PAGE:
But as these technologies evolve and consolidate, what kind of influence will they have, not just on buyer habits, but also on our behaviours, thought processes and even our worldviews?
“I’m curious about how Google Homes are affecting our parent child relationships,” Devine says. “It was a significant role of the parent to instil facts and ideas and shape worldviews. But if a child goes, ‘What’s happening in Israel?’, I will say something different to what Google Home might say. It’s going to be really fascinating to see how that affects a whole generation of relationships between parents and kids and kids and technology.”
With such power of influence in the hands of technology, it’s important that the minds behind AI are as diverse as the consumers they seek to influence.
Tech entrepreneur Ally Watson, the founder of Code like a Girl, says: “Artificial intelligence is expected to be incorporated into every application, app and service, at least on some level in the coming years.”
“We need to be mindful that machine values are human values. If we don’t improve gender diversity and get more women involved in the creation and development of AI then it will never equally and fairly serve our society. The AI of the future should be for all, and therefore be built by all.”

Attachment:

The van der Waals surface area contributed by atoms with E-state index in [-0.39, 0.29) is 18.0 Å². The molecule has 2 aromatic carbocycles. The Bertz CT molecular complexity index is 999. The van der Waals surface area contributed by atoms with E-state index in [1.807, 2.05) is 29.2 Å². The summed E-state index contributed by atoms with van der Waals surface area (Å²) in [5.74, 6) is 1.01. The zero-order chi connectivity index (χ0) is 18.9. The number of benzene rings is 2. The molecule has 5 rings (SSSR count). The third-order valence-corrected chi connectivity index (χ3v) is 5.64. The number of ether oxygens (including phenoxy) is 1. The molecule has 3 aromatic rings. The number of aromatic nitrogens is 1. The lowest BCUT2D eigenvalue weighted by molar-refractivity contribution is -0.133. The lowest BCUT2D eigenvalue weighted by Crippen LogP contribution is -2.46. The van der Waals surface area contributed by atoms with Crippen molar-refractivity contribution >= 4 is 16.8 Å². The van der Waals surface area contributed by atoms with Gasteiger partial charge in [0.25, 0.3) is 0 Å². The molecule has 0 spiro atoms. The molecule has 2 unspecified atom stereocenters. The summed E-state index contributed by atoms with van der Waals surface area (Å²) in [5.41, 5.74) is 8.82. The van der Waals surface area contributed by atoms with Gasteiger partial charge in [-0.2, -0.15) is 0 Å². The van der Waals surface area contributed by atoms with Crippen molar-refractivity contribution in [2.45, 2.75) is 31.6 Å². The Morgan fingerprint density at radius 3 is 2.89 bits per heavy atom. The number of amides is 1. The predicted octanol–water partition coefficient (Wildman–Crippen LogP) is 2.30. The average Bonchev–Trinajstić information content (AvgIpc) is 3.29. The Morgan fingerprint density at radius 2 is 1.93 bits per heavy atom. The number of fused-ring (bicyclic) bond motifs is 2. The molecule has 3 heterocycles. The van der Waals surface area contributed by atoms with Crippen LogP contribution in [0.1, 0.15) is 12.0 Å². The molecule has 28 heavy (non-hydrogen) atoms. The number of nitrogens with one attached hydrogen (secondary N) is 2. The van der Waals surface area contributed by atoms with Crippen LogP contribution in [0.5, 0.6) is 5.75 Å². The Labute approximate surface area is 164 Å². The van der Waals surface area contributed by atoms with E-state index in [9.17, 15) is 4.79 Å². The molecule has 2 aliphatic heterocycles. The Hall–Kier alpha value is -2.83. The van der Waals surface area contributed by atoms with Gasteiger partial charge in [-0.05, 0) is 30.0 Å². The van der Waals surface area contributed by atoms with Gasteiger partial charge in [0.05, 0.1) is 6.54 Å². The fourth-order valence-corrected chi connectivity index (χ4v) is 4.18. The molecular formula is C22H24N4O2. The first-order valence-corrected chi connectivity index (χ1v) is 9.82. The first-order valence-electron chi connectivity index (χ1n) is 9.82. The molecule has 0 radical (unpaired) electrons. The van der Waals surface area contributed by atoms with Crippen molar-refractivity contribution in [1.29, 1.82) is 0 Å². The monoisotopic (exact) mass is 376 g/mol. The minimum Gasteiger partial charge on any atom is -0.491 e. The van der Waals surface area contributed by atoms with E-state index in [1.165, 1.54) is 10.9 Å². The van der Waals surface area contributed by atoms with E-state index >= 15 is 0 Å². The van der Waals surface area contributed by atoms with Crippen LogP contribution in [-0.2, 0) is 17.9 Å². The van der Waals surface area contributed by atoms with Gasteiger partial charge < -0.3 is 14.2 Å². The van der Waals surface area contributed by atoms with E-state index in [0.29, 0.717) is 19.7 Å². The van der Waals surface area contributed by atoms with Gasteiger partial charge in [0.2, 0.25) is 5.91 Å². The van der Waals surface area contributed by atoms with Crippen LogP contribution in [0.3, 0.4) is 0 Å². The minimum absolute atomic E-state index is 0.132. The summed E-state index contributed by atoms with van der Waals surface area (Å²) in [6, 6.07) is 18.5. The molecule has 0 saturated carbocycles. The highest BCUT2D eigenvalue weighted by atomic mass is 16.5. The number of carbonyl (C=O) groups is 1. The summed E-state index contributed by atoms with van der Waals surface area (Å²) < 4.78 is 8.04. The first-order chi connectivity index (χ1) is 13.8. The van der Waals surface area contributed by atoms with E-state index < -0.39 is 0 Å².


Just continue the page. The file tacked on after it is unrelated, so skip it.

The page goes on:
Humans must take ownership of their technology, rather than let it control them, Devine says. “Own your use of technology,” he says. “Try and be mindful of how you use technology. Don’t just give over it. In the same way you need to own your diet. Be mindful of what’s good for you, and what’s healthy for you and actively research it.”
As the world invariably moves towards AI technology, the human touch still holds significant power and should be integrated alongside these technologies so as to maintain influence over the innovations. Devine concludes: “Humans should make the final decisions on things, that’s way more effective than AI on its own, and obviously humans on their own.”
This article was created by BBC StoryWorks, the BBC’s global commercial content division, on behalf of OFX.